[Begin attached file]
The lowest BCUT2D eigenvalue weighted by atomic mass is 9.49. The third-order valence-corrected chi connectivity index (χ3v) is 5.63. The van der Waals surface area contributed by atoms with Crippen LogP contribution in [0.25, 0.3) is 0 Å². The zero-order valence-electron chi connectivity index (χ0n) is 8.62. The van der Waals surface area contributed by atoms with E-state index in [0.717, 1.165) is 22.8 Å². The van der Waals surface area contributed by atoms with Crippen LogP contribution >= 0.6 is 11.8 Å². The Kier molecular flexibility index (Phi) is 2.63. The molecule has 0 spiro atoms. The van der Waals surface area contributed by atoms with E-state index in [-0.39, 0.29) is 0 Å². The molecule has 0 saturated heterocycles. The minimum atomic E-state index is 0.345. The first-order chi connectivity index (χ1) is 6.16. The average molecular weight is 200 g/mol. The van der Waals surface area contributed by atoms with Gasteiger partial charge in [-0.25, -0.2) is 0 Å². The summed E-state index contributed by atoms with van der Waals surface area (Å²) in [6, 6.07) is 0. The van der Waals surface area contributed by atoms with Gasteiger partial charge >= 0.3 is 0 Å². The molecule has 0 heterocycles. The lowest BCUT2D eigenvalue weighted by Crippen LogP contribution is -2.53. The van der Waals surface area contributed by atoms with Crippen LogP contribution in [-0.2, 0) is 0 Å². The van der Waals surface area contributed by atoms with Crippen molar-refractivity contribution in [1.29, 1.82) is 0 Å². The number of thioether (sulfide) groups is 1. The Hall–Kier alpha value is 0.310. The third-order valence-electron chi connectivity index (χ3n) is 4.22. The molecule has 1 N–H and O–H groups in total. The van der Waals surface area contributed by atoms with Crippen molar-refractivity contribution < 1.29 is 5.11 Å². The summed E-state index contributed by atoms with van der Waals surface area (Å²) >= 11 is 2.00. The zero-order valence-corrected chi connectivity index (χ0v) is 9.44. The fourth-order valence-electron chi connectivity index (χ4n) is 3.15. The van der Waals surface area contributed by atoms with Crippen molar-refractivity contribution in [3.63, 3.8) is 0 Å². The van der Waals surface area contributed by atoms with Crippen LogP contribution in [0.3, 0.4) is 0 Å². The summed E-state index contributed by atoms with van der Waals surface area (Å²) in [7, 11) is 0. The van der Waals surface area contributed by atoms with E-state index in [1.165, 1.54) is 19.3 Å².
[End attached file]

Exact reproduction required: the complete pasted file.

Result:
The lowest BCUT2D eigenvalue weighted by atomic mass is 9.49. The third-order valence-corrected chi connectivity index (χ3v) is 5.63. The van der Waals surface area contributed by atoms with Crippen LogP contribution in [0.25, 0.3) is 0 Å². The zero-order valence-electron chi connectivity index (χ0n) is 8.62. The van der Waals surface area contributed by atoms with E-state index in [0.717, 1.165) is 22.8 Å². The van der Waals surface area contributed by atoms with Crippen LogP contribution >= 0.6 is 11.8 Å². The Kier molecular flexibility index (Phi) is 2.63. The molecule has 0 spiro atoms. The van der Waals surface area contributed by atoms with E-state index in [-0.39, 0.29) is 0 Å². The molecule has 0 saturated heterocycles. The minimum atomic E-state index is 0.345. The first-order chi connectivity index (χ1) is 6.16. The average molecular weight is 200 g/mol. The van der Waals surface area contributed by atoms with Gasteiger partial charge in [-0.25, -0.2) is 0 Å². The summed E-state index contributed by atoms with van der Waals surface area (Å²) in [6, 6.07) is 0. The van der Waals surface area contributed by atoms with Gasteiger partial charge >= 0.3 is 0 Å². The molecule has 0 heterocycles. The lowest BCUT2D eigenvalue weighted by Crippen LogP contribution is -2.53. The van der Waals surface area contributed by atoms with Crippen LogP contribution in [-0.2, 0) is 0 Å². The van der Waals surface area contributed by atoms with Crippen molar-refractivity contribution in [1.29, 1.82) is 0 Å². The number of thioether (sulfide) groups is 1. The Hall–Kier alpha value is 0.310. The third-order valence-electron chi connectivity index (χ3n) is 4.22. The molecule has 1 N–H and O–H groups in total. The van der Waals surface area contributed by atoms with Crippen molar-refractivity contribution < 1.29 is 5.11 Å². The summed E-state index contributed by atoms with van der Waals surface area (Å²) >= 11 is 2.00. The zero-order valence-corrected chi connectivity index (χ0v) is 9.44. The fourth-order valence-electron chi connectivity index (χ4n) is 3.15. The van der Waals surface area contributed by atoms with Crippen molar-refractivity contribution in [3.63, 3.8) is 0 Å². The van der Waals surface area contributed by atoms with Crippen LogP contribution in [0.3, 0.4) is 0 Å². The summed E-state index contributed by atoms with van der Waals surface area (Å²) in [7, 11) is 0. The van der Waals surface area contributed by atoms with E-state index in [1.165, 1.54) is 19.3 Å².